4 Lessons Learned at a Loan-Financed Coding Boot Camp

Tim Lukens loved to make websites when he was younger, but back then, he thought it was just a hobby. He didn’t think it would take him anywhere or make him any money. Little did he know the demand for digital skills would skyrocket by the time he entered the workforce. 

After years of working various service jobs, Tim realized that coding was on the rise—and might actually be a career worth pursuing. “I was working 50 hours a week at a metal shop,” he said. “Before that, I was a security guard, I delivered pizzas, I held a retail job. I worked just about every job you could think of before I got into coding.” 

Tim started teaching himself JavaScript and spent the next two years refining his application- and website-building skills. Eventually, he decided to take the next step and look into coding boot camps.  

1. There’s always support for those who need it.

In March 2018, Tim found the perfect opportunity to gain the skills he needed. He knew he wanted to enroll in the KU Coding Boot Camp, but in order to be able to afford the program, he needed financial assistance. Tim didn’t know if he would qualify for a loan, but the application experience put his mind at ease. Within a few days, he had spoken to a loan coordinator, gathered the necessary documents, and filled out the required paperwork.

“I fully recommend the Climb loan to anyone considering applying for one,” said Tim. “If you’re truly passionate about coding, and this is the extra step you need to make it possible, don’t hesitate to explore this option.” 

2. Hard work—of any kind—is all the experience you’ll need.

“I have no undergraduate degree—or a degree of any kind. I just have my GED,” Tim said. 

A hard-earned work ethic and years of self-taught coding knowledge gave Tim a leg up coming into boot camp. “I was seen as a resource by some of the other students,” said Tim. “I didn’t know everything, but I had the basics down. That strong foundation—and just being willing to work—made a really big difference.”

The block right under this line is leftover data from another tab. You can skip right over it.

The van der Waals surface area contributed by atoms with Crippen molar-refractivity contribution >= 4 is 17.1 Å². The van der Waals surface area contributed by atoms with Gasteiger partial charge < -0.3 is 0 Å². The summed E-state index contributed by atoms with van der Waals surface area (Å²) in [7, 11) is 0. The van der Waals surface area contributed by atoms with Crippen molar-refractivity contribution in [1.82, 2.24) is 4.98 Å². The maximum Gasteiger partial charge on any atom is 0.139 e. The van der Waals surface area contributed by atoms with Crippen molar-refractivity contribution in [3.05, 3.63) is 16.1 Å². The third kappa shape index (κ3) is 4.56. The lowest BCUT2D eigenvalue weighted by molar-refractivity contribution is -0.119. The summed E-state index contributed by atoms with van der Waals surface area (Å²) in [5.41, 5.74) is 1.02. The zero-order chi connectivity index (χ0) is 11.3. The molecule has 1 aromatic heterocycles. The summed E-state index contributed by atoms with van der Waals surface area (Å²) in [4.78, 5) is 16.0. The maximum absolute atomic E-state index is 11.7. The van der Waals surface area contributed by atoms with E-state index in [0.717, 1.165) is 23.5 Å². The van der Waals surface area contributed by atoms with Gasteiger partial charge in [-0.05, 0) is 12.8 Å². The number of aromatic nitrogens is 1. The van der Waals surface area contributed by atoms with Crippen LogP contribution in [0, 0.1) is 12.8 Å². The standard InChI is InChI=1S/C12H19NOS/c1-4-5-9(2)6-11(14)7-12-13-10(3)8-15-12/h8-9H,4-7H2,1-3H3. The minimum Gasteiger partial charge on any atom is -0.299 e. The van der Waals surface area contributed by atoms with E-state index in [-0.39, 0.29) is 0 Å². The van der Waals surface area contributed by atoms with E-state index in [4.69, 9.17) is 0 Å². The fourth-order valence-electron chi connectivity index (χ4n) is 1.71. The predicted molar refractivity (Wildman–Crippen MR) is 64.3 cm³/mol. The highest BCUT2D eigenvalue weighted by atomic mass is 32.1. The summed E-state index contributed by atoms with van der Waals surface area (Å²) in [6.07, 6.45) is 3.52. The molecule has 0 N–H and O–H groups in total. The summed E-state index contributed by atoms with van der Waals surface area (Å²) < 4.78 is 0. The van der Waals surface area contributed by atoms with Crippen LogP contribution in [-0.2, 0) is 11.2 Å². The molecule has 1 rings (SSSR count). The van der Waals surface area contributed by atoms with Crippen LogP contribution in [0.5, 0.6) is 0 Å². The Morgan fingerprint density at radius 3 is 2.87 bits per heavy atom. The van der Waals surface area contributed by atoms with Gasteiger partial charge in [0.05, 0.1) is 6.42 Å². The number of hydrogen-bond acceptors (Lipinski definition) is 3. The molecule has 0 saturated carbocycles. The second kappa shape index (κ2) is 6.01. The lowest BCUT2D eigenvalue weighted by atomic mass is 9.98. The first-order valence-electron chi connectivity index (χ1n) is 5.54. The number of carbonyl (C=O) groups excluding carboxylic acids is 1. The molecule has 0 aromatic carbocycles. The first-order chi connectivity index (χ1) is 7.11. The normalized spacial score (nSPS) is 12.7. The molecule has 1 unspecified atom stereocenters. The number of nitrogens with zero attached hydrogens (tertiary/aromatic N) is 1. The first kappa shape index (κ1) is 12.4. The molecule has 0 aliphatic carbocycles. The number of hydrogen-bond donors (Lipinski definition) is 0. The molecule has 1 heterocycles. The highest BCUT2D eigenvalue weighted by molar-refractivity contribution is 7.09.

3. Always bring fun into your work—even if things don’t go as planned.

“I enjoyed just about everything that we did in the class,” said Tim. He worked on a variety of interesting group projects that empowered him to develop his soft and hard skills alike. 

For one project, Tim’s group created an application where users could create shopping lists for the holidays. It incorporated a lot of different software, and because of this, it didn’t come together as smoothly as the group would have hoped. But, they still showed up to their presentation wearing holiday gear—and had a blast sharing their work. 

Tim’s final project was a social networking hub for developers, where individuals in the software development community could go to find a mentor or an apprentice. The coding community is always looking for new ways to share knowledge—and Tim knows this project has real potential. He plans to come back to it and polish the code in any free time he has in the future.

Regardless of the outcome, Tim knows all the trial and error was worth it. 

4. Finding fulfilling work is worth the effort

About a month after Tim completed the boot camp, he was offered a position as an application developer at KVC Health Systems.

Tim works alongside a team of developers to build applications for state foster-care agencies. His projects are eliminating the need for social workers to carry paperwork in hand and modernizing processes. “I hope to stick with it, continue to improve, and eventually become a senior developer,” said Tim. “Maybe someday I’ll even be a lead developer. I’m really excited by the cool work I’m doing.”

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